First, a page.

How to Keep a Commode Clean

  • If you are not using a liner, put a small amount of water in the bucket before it is used. This can make cleaning easier. 
  • Empty the commode after each use. To empty a commode, place the lid on the bucket, remove the bucket and carry it to the toilet to dispose of its contents. You may also consider using a commode liner, which allows you to easily remove the liner from the bucket, secure it closed, and throw it into the trash.
  • Clean the bucket after each use with a toilet cleaner, toilet brush, and water. Scrub and rinse it well before returning it to the commode. Regularly disinfect the bucket with a household disinfectant. 
  • Regularly wipe down and disinfect the frame and commode toilet seat, especially in the hinges and under the seat. 

Are bedside Commodes Covered by Medicare?

Yes, Medicare will cover bedside commodes if you aren't able to use a regular toilet. To have your commode covered by Medicare, consult with your doctor, and have them assess whether a commode is necessary. If your doctors are enrolled in Medicare, they will order your commode for you. Typically, Medicare will cover about 80% of the commode's cost while you pay the other 20%.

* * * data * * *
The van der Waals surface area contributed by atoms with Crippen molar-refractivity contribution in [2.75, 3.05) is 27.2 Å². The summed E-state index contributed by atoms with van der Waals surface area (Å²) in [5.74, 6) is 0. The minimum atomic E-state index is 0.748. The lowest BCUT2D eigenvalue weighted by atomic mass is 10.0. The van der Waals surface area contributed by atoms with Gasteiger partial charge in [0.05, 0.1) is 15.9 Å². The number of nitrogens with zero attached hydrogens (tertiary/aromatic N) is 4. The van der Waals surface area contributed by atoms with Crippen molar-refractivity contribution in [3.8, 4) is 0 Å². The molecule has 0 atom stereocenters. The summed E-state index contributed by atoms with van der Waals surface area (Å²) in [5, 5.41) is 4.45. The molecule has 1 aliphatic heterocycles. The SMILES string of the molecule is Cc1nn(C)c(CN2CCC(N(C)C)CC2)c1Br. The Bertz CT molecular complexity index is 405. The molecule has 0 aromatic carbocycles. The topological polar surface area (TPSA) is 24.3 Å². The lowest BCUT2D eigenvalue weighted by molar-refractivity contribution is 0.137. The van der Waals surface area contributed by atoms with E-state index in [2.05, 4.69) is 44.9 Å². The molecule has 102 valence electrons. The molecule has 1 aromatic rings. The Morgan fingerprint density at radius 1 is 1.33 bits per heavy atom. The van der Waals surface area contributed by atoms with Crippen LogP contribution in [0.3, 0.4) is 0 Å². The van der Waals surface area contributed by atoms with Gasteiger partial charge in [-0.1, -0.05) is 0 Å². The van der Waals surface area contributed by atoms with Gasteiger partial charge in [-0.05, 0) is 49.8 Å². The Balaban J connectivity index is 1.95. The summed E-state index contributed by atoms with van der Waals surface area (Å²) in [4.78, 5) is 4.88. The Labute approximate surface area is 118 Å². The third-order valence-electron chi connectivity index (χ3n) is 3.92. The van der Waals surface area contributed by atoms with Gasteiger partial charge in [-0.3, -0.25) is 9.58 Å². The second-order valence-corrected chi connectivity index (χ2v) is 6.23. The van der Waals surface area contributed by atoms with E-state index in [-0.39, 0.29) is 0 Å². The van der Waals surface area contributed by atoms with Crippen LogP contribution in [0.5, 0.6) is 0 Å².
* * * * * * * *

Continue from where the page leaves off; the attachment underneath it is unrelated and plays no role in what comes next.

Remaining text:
About the Author

Head shot for Stephanie Schwarten

Stephanie Schwarten is a freelance writer and editor with a Bachelors degree in Professional Writing. She specializes in content marketing as well as both developmental and copy editing. 

About Carex Health Brands

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Carex is your one-stop shop for home medical equipment and for products that assist caregivers with providing the best possible support and care for their loved ones. Carex Health Brands has been the branded leader in in-home, self-care medical products for over 35 years. Our goal is to improve the lives of our customers by bring them quality products that bring dignity back to their lives. With our three nationally distributed brands, Carex Health Brands serves national, regional and independent food, drug and mass retailers along with wholesalers, distributors and medical dealers.